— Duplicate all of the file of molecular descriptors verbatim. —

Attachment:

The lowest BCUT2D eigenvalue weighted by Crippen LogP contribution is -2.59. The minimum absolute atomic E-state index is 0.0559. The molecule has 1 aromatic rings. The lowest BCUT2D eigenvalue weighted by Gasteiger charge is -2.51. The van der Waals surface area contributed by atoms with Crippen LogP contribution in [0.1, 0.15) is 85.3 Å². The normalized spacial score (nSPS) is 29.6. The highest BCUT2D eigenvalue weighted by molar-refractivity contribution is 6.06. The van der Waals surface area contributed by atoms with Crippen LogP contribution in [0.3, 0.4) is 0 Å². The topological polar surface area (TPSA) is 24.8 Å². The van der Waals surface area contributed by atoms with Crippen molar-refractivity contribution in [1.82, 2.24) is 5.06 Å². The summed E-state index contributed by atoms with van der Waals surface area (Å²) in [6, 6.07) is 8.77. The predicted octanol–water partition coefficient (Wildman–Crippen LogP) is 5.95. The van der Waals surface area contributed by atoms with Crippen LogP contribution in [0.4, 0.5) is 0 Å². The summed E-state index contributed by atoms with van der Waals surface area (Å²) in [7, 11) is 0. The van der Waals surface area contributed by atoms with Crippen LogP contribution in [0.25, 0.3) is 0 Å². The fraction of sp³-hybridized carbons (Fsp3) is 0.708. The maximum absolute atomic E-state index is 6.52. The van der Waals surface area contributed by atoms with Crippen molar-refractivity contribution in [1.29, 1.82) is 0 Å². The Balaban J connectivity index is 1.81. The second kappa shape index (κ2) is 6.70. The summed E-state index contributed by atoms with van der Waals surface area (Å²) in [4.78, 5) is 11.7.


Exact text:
The lowest BCUT2D eigenvalue weighted by Crippen LogP contribution is -2.59. The minimum absolute atomic E-state index is 0.0559. The molecule has 1 aromatic rings. The lowest BCUT2D eigenvalue weighted by Gasteiger charge is -2.51. The van der Waals surface area contributed by atoms with Crippen LogP contribution in [0.1, 0.15) is 85.3 Å². The normalized spacial score (nSPS) is 29.6. The highest BCUT2D eigenvalue weighted by molar-refractivity contribution is 6.06. The van der Waals surface area contributed by atoms with Crippen LogP contribution in [0.3, 0.4) is 0 Å². The topological polar surface area (TPSA) is 24.8 Å². The van der Waals surface area contributed by atoms with Crippen molar-refractivity contribution in [1.82, 2.24) is 5.06 Å². The summed E-state index contributed by atoms with van der Waals surface area (Å²) in [6, 6.07) is 8.77. The predicted octanol–water partition coefficient (Wildman–Crippen LogP) is 5.95. The van der Waals surface area contributed by atoms with Crippen LogP contribution in [0.4, 0.5) is 0 Å². The summed E-state index contributed by atoms with van der Waals surface area (Å²) in [7, 11) is 0. The van der Waals surface area contributed by atoms with Crippen LogP contribution in [0.25, 0.3) is 0 Å². The fraction of sp³-hybridized carbons (Fsp3) is 0.708. The maximum absolute atomic E-state index is 6.52. The van der Waals surface area contributed by atoms with Crippen molar-refractivity contribution in [1.29, 1.82) is 0 Å². The Balaban J connectivity index is 1.81. The second kappa shape index (κ2) is 6.70. The summed E-state index contributed by atoms with van der Waals surface area (Å²) in [4.78, 5) is 11.7.